With an average adult height of 33cm and weighing around 1kg, little penguins are the smallest of the penguin species. They are also the only penguin species with blue-white feathers. Like many other water creatures, they are counter-shaded for camouflage – darker on the top to blend in with the sea from above, and lighter on their underside to blend in from the bottom. Although the island is home to a colony of around 32 000 penguins, there are only around 2000 breeding and non-breeding penguins in the parade area. Here are a couple more older chicks. Little penguins will often lay two eggs.
Breeding females ditch their mate at the end of breeding season and the divorce rate can be up to 50% for future breeding, unlike other species which may mate for life. The breeding couple share incubation and feeding of the young but don’t feed each other. The males are slightly heavier and have a bigger beak and more defined hook.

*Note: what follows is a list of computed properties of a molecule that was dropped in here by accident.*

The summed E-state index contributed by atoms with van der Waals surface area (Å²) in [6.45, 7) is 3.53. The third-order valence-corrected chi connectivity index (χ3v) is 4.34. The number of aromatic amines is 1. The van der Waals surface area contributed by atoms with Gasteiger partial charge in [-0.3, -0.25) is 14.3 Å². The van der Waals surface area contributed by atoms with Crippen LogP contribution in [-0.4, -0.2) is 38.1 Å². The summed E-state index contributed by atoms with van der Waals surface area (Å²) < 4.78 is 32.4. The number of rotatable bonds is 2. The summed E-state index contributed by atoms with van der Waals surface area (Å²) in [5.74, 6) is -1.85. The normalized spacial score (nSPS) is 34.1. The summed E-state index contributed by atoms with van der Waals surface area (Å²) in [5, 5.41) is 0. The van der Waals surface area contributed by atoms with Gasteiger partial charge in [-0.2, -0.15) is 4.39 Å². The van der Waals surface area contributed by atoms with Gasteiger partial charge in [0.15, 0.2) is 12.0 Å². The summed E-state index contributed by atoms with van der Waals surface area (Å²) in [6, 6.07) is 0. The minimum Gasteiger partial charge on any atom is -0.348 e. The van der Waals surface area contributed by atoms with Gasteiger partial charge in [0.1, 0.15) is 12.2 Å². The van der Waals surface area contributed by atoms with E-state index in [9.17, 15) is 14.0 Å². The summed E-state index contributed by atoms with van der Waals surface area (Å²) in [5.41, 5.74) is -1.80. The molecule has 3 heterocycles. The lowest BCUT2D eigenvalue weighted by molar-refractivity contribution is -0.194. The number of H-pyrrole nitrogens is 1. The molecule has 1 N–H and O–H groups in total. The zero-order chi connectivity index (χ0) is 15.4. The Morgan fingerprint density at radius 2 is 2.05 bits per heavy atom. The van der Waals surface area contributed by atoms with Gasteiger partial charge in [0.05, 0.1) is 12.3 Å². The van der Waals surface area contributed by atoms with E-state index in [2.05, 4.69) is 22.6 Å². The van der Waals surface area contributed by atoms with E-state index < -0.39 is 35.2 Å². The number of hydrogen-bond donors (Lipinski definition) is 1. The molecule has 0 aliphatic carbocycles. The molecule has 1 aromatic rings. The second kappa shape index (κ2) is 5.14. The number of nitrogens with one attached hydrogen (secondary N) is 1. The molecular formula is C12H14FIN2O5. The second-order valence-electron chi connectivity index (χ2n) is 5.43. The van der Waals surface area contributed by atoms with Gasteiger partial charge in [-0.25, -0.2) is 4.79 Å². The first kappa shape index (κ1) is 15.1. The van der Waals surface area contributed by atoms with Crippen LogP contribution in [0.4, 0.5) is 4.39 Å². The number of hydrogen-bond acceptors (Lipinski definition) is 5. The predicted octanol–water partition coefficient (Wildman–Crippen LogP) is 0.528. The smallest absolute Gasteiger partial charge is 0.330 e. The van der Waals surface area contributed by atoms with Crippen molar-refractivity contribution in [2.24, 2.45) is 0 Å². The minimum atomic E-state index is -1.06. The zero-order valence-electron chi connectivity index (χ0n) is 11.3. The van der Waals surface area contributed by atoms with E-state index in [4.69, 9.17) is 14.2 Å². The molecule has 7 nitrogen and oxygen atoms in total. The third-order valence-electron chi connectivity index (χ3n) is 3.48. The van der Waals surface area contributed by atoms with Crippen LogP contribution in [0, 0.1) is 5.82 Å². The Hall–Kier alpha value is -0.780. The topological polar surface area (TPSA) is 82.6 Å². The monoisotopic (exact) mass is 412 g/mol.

Phillip Island Nature Parks has a strict no photography rule once the penguins begin to arrive after sunset. Little penguins wait until dark to return to their burrows to avoid being eaten by predators such as pacific gulls and as we witnessed on the night, they are easily spooked by signs of danger. Flash photography and torches may delay or stop their return to their burrows to feed young. People have been coming to watch the penguins since the 1920s so they are used to some noise though. The beach and boardwalk lights were gradually introduced over a number of years and the lights work on the red spectrum which doesn’t affect their eyes.